I had a great time at last year’s SXSW despite occasional use of my laptop, and I also met tons of new people. I met people in IRC, and I met people in the hallways, including those in the many seated arrays of laptop users. I met people at mealtimes and playing kickball. (No, I did not carry the laptop when playing kickball though I could arguably have played better if I did…)

    I admire the generosity and humor of David Nunez, who wrote the guide, but I too find jarring his judgmental hostility to laptop users, and his assumption that anyone seen using a laptop is tied to it, “very sad”, showing off, “about fashion”, etc. That kind of divisive rhetoric makes SXSW less congenial, not more so.

  6. Adina Levin

    I think that one of the hard things to avoid is the perception of cliquishness. It’s like summer camp, people come from far away places, and are very happy to see the friends they made in previous years and friends they see rarely.

    One of the things I like best about SXSW is how my Austin friends get to meet friends from elsewhere.

    Another problem is dunbar number. I wonder whether web-enabled minicelebrity enables many net-folk to meet more people than they are able to relate to. It’s not that hard to rack up a level of fame that would lead one to want to triage and avoid new people.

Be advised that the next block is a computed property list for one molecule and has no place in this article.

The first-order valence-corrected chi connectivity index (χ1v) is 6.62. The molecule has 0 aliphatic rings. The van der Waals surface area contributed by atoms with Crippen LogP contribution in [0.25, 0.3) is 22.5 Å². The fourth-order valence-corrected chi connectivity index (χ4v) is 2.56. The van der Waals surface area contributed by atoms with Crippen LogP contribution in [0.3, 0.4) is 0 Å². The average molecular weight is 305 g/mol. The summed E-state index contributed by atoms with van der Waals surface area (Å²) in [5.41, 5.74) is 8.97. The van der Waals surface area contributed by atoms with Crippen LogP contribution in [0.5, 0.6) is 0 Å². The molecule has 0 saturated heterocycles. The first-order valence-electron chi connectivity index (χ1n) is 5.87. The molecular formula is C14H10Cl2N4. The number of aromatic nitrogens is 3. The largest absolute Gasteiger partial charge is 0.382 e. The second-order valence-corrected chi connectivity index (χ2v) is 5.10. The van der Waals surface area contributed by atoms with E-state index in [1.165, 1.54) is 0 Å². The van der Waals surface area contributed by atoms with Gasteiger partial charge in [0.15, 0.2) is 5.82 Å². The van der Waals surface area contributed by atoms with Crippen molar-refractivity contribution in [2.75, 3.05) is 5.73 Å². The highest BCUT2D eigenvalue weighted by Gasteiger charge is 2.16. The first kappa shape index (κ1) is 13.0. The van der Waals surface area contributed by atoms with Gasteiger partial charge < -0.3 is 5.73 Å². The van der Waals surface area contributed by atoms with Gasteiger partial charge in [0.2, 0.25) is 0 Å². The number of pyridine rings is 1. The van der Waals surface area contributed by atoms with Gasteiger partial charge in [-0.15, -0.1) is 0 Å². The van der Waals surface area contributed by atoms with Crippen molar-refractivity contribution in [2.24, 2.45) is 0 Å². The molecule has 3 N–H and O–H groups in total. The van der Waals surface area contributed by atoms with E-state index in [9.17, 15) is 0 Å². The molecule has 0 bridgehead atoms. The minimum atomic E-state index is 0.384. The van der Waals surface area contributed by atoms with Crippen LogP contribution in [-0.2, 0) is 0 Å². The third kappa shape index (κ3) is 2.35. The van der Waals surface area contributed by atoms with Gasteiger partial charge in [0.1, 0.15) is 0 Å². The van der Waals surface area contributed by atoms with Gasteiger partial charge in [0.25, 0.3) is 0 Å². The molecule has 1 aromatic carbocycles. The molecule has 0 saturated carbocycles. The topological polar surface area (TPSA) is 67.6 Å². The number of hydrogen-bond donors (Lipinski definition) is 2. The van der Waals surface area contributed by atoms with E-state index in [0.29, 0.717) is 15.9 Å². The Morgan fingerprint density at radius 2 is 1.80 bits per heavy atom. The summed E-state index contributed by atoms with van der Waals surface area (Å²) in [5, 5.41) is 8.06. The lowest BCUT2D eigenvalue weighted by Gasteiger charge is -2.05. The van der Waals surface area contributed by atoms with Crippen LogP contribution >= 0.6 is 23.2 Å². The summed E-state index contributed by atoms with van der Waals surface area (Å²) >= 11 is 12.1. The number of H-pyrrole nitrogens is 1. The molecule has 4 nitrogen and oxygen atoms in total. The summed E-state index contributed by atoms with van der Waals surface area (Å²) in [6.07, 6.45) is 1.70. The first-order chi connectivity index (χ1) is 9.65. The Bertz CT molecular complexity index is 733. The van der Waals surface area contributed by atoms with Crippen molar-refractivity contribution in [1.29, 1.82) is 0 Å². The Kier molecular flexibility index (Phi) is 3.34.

danah, I’m surprised to hear you respond negatively about the suggestion to look up from the laptop, rather than to respond positively with analysis and additional, different suggestions about the social environment at sxsw.

  7. davidnunez

    Betsy: Can I also say (as I wrote in the article) that this guide is for ME? I’M a geek. I’M a “sad” laptop user. I’M shy and need help approaching people.

    When I’m creating “judgmental hostility,” it’s towards MYSELF. (I freely admit that there have been times I pulled out my laptop AT SXSW for the sole purpose of showing off…)

    The guide was meant to be a kick in the ass for people who have had trouble trying to interact.

    It’s a kick to my own ass; and I’m leaving the laptop at home this year.

  8. Ryan Shaw

    danah, at Warren Sack’s CNM faculty talk the clickety clackety of you and your damn sidekick was driving me (and the guy sitting in front of you) up the fucking wall. Pull your head out of your ass for a second and realize that being around your “co-presence” can be like sitting in front of a guy on an airplane who won’t stop kicking the seat.